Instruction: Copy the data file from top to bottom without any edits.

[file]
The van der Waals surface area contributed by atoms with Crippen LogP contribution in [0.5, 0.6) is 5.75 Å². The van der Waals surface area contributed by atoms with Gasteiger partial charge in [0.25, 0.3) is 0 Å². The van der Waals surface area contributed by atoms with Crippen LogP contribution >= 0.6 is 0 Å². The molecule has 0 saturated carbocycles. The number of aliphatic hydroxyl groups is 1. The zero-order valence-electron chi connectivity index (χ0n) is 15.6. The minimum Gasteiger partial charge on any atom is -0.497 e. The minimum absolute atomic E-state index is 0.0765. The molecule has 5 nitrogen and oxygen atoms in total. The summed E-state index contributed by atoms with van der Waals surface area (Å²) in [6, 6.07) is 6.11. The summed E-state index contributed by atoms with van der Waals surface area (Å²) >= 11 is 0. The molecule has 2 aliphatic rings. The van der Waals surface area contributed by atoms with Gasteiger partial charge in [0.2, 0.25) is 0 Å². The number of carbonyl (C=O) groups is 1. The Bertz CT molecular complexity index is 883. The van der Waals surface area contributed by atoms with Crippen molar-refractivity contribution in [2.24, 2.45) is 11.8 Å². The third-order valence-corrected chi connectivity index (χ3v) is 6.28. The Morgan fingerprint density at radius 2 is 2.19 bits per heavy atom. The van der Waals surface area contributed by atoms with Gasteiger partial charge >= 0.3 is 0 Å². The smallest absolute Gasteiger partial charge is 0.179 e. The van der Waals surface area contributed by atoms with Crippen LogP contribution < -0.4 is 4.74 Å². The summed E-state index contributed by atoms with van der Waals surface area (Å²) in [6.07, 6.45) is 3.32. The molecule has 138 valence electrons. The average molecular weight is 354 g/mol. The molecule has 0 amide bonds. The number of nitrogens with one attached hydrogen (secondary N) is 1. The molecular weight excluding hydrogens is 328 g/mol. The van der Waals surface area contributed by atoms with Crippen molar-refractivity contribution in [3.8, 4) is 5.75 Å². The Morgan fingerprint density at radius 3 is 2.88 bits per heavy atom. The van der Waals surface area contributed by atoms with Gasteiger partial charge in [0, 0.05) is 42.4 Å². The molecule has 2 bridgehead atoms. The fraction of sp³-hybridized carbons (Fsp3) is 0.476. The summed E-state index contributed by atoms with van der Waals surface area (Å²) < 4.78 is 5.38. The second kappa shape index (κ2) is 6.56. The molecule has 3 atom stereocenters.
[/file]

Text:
The van der Waals surface area contributed by atoms with Crippen LogP contribution in [0.5, 0.6) is 5.75 Å². The van der Waals surface area contributed by atoms with Gasteiger partial charge in [0.25, 0.3) is 0 Å². The van der Waals surface area contributed by atoms with Crippen LogP contribution >= 0.6 is 0 Å². The molecule has 0 saturated carbocycles. The number of aliphatic hydroxyl groups is 1. The zero-order valence-electron chi connectivity index (χ0n) is 15.6. The minimum Gasteiger partial charge on any atom is -0.497 e. The minimum absolute atomic E-state index is 0.0765. The molecule has 5 nitrogen and oxygen atoms in total. The summed E-state index contributed by atoms with van der Waals surface area (Å²) in [6, 6.07) is 6.11. The summed E-state index contributed by atoms with van der Waals surface area (Å²) >= 11 is 0. The molecule has 2 aliphatic rings. The van der Waals surface area contributed by atoms with Gasteiger partial charge in [0.2, 0.25) is 0 Å². The number of carbonyl (C=O) groups is 1. The Bertz CT molecular complexity index is 883. The van der Waals surface area contributed by atoms with Crippen molar-refractivity contribution in [2.24, 2.45) is 11.8 Å². The third-order valence-corrected chi connectivity index (χ3v) is 6.28. The Morgan fingerprint density at radius 2 is 2.19 bits per heavy atom. The van der Waals surface area contributed by atoms with Gasteiger partial charge >= 0.3 is 0 Å². The smallest absolute Gasteiger partial charge is 0.179 e. The van der Waals surface area contributed by atoms with Crippen LogP contribution < -0.4 is 4.74 Å². The summed E-state index contributed by atoms with van der Waals surface area (Å²) in [6.07, 6.45) is 3.32. The molecule has 138 valence electrons. The average molecular weight is 354 g/mol. The molecule has 0 amide bonds. The number of nitrogens with one attached hydrogen (secondary N) is 1. The molecular weight excluding hydrogens is 328 g/mol. The van der Waals surface area contributed by atoms with Crippen molar-refractivity contribution in [3.8, 4) is 5.75 Å². The Morgan fingerprint density at radius 3 is 2.88 bits per heavy atom. The van der Waals surface area contributed by atoms with Gasteiger partial charge in [0, 0.05) is 42.4 Å². The molecule has 2 bridgehead atoms. The fraction of sp³-hybridized carbons (Fsp3) is 0.476. The summed E-state index contributed by atoms with van der Waals surface area (Å²) < 4.78 is 5.38. The second kappa shape index (κ2) is 6.56. The molecule has 3 atom stereocenters.